Brake Pad Replacement

Written by Jerry Homolka, Member 1682
Applies to the following vehicles: Virtually any
Created 3/26/2003

Write-Up Rating
Rated by 10 members

Purpose: To replace worn brake pads so that braking performance returns.

How its done:

Parts Needed:

Step 1: Open the hood and take the cap off the brake reservoir. If you have refilled the reservoir because it was low during normal wear, you will now need to remove some brake fluid until the level reaches to the LOW fluid level marking. If not, while compressing the piston with the C-clamp, the fluid will spill over into the engine compartment and if it touches anything painted, will cause the paint to bubble and peel.

Step 2: Place jack-stands under the car on all 4 corners to raise all 4 tires off the ground. Make sure that the car is STABLE, SECURE and safe before starting work. If it takes a little more time to get this part right, then take your time. Refer to your manual for proper jack placement.

Step 3: Remove the plastic lug nut covers and remove the bolts. Remove tires and place out of the way.

Step 4: Remove the lower bolt that holds the caliper in place and slide upwards. This exposes the brake pads.

Step 5: Remove the brake pads and (optional) with a paper towel or tack cloth, wipe it around the rotor (disc) to clean away any loose surface dirt or dust. Take the time and note how the old pads are placed into their positions. Note that the one with the "feeler" (the feeler is a small metal tab that causes that squeaking sound after brake pad wear nears it's limit) goes on the back of the rotor.

Step 6: Using the C-clamp, compress the piston in the caliper to make room for the wider (and newer) brake pads.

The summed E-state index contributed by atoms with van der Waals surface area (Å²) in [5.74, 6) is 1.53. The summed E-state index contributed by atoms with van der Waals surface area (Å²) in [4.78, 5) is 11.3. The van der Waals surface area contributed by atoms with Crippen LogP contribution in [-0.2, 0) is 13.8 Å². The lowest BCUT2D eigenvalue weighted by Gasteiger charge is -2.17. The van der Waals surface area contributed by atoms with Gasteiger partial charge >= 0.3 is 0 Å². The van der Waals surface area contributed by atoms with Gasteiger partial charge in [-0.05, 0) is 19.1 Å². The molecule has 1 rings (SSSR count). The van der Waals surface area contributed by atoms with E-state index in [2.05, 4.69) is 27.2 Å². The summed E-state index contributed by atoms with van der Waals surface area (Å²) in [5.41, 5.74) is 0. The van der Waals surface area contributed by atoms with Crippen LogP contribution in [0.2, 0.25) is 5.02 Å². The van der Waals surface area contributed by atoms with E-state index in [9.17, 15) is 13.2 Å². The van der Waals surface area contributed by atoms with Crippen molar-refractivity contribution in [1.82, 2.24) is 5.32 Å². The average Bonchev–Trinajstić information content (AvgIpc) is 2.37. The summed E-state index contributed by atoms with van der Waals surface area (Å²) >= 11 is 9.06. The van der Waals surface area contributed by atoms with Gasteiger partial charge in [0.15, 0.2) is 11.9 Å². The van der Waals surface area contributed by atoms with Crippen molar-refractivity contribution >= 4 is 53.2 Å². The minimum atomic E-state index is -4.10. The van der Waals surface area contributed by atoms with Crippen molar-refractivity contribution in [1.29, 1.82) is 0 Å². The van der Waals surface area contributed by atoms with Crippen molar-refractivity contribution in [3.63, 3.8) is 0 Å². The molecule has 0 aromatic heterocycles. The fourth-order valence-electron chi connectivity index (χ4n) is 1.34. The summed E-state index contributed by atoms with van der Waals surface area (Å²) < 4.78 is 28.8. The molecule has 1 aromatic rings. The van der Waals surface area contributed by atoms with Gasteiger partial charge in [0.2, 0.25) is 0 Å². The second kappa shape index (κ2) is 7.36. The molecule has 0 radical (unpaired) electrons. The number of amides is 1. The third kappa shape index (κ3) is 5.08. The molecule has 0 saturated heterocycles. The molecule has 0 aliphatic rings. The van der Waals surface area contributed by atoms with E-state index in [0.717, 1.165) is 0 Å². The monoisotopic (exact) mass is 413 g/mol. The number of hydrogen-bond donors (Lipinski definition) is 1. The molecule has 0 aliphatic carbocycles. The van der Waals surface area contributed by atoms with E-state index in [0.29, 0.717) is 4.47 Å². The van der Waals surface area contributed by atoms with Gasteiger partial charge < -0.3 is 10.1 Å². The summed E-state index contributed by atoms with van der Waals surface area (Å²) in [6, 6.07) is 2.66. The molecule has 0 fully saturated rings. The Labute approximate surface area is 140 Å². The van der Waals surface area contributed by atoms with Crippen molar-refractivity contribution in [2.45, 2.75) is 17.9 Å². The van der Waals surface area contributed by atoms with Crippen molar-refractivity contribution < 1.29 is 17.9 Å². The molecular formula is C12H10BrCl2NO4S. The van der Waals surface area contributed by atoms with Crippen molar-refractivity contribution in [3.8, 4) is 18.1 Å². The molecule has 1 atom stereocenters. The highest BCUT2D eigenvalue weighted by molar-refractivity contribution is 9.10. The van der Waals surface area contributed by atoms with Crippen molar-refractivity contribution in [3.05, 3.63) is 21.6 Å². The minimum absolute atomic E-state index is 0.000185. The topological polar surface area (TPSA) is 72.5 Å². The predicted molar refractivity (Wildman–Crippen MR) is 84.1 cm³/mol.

Step 7: Place the new brake pads into position.

Step 8: Lower the caliper over the pads, paying attention to not damage the small rubber boot that the bolt goes into.

Step 9: Use some grease around the bolt and replace it into its hole and torque to 40 ft/lbs (I've done this approximately by hand without detrimental results). Use the 15mm socket on the front calipers and 14mm socket on the rear calipers.

Step 10: Replace the tire, put on the lugs BY HAND (to prevent it from cross-threading), and tighten as much as you can, comfortably.

Step 11: After repeating the same process at all the other wheels, lower the car to the ground and now tighten the wheels using a torque wrench to 100 ft/lbs. Do not use an air wrench, they're almost always too tight and can easily strip the bolt.

Step 12: This step is crucial! Before going ANYWHERE with the car, engage the parking brake (hand-brake) and start the vehicle. Now slowly pump the brake pedal at least 3-5 times. The first 2-3 times the pedal may seem very soft and go all the way to the bottom. Keep pumping until the pedal is nice and firm.

Step 13: Take a look at the brake reservoir and add fluid if needed. If not, replace cap on the reservoir securely.

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